Rule of the Parking Lot

Here’s a rule many surfers go by: It can’t be good, there’s no one out. A subset of this mindset is this: It must be Sooooo good because it it soooo crowded; so, yeah; I should join in, paddle out, share in the good times. A further subset is: Whoa, the surf is soooo fantastic, I should call all my surfing buddies, some kooks, and…

good times, bad times, you know I’ve had a few; but the surfing’s really much more fun, when I bring along a crew… ew, ew, ew, come on down, now

There are rules of the parking lot. Okay, so here’s the story: I got skunked at one spot along the Strait of Juan de Fuca, a notoriously (and rightfully, objectively so) fickle stretch of almost-always flat conditions (if you don’t count big-ass winds coming from north, south, east, and west, three of which will, believe me, blow the hell out of any weak and lost swells that venture in from the distant Pacific Ocean), the only other person showing up to even check the conditions being one Reginald Rory Smart (so, for scorekeepers, Smart and Dence). “Hey,” Ripping Reggie said, “what about _______–______?” “Oh, um… maybe.”

SOOO, thinking the limited parking available at this spot might be overwhelmed by Karens and Tuckers and hipsters and rippers and semi-locals and vagabonds and hobos, I hauled ass in that direction, AND, and, and when I got to the last hairpin turn, got a glimpse of the parking lot…

Empty. No one there, no one waiting for someone to leave, no one. SO, I cruise in, get my choice of parking locations, consider hiking quite a distance to even get close enough to see if there is anything even close to a rideable wave. THEN Mr. Smart cruises in. He wants to do the hike, I choose, because there might still be ample parking available for a while, to drive to a place where I can see… flatness, utter flatness, and fog, and just the start of an oncoming wind. West.

THIS doesn’t necessarily mean waves might not just show up. SO, I go back. I decide to take a nap. Reggie, in his much more accommodating accommodations in one of the vans he upgrades for the van-vagabond crowd, also naps.

BECAUSE trying to nap sitting up in a seat that, due to rusting and age, will no longer recline, I wake up after about fifteen minutes. Lo and behold, there is another vehicle in the lot; a Sprinter van. “Hey, man,” I say, approaching the open driver’s side window, “don’t you know the rule of the parking lot?”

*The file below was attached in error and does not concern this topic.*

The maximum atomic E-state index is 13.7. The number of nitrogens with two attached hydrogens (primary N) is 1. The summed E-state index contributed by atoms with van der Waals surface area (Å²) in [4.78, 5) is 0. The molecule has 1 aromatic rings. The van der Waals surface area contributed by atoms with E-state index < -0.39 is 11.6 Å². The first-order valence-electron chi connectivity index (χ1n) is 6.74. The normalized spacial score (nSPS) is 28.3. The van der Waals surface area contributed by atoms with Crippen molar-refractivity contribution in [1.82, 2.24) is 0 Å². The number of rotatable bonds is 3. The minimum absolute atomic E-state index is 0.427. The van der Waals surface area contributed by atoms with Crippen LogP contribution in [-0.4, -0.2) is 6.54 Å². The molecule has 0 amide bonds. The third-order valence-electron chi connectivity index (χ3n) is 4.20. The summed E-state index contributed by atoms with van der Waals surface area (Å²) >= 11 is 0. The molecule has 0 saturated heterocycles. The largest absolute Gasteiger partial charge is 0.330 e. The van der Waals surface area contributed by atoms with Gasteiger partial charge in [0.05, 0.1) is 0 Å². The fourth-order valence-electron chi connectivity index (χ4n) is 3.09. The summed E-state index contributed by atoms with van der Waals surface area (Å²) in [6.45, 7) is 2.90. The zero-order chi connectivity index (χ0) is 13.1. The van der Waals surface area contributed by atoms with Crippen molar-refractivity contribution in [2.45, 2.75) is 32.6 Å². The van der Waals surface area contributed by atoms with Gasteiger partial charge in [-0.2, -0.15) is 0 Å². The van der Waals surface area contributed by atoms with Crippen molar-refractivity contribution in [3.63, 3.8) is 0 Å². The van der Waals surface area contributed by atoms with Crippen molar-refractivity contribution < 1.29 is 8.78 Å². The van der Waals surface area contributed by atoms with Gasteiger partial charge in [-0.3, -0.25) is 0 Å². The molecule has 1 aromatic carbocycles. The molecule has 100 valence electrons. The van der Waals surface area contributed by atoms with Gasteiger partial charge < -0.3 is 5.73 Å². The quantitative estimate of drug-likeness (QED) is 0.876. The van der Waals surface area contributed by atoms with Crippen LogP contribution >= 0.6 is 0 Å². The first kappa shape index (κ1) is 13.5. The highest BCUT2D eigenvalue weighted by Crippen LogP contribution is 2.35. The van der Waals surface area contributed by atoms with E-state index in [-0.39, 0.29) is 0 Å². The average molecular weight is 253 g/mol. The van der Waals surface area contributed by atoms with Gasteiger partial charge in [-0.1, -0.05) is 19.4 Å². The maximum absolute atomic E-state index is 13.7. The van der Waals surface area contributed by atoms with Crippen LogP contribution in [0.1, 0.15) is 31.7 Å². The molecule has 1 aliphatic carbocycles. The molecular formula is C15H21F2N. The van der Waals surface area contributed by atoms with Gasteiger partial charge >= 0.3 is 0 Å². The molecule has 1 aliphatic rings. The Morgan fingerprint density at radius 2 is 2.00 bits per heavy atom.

“I’m not from around here,” is the reply. “Never say you’re not a local, man.” “I kind of thought the California plates might give me away.” “Oh.”

“SO, the rules of the parking lot; what are they?”

“Well, first, if it’s a surf spot and there are no cars (rigs is an acceptable NW alternative), it probably isn’t breaking. If there are cars, but there are boards on or in them, it probably isn’t breaking. If there are cars that seem to belong to surfers and there are no boards, it might, just might be breaking.”


So we went and looked. Almost breaking, almost rideable, almost ready to get blown out, tide almost too low to surf without damaging one’s self or equipment. A short time later (by Beach Hanging time, faster than Working/School/Zoom Meeting/Church time, somewhat slower than in-the-water time), Adam Wipeout showed up, board under his arm. He, obviously, didn’t want to do the hike twice; but, after introductions and such, he said he would sacrifice this one for the cruel gods of the Strait and go.

Reggie left, my new friend, Joel, who said he was from Oceanside, but when I said I was raised in Fallbrook, admitted he was raised in Vista… another time on our connections… ANYWAY, we both went out. His fin hit a rock on his first attempt at a ride, I got several ten foot rides on ten inch waves, and, when I eventually gave up, what with rapidly outgoing tide, increasing west wind, and no increase in swell, and trudged back to the parking area…

Joel was on a Zoom call. I changed out, left. His van was the last rig in the parking lot.

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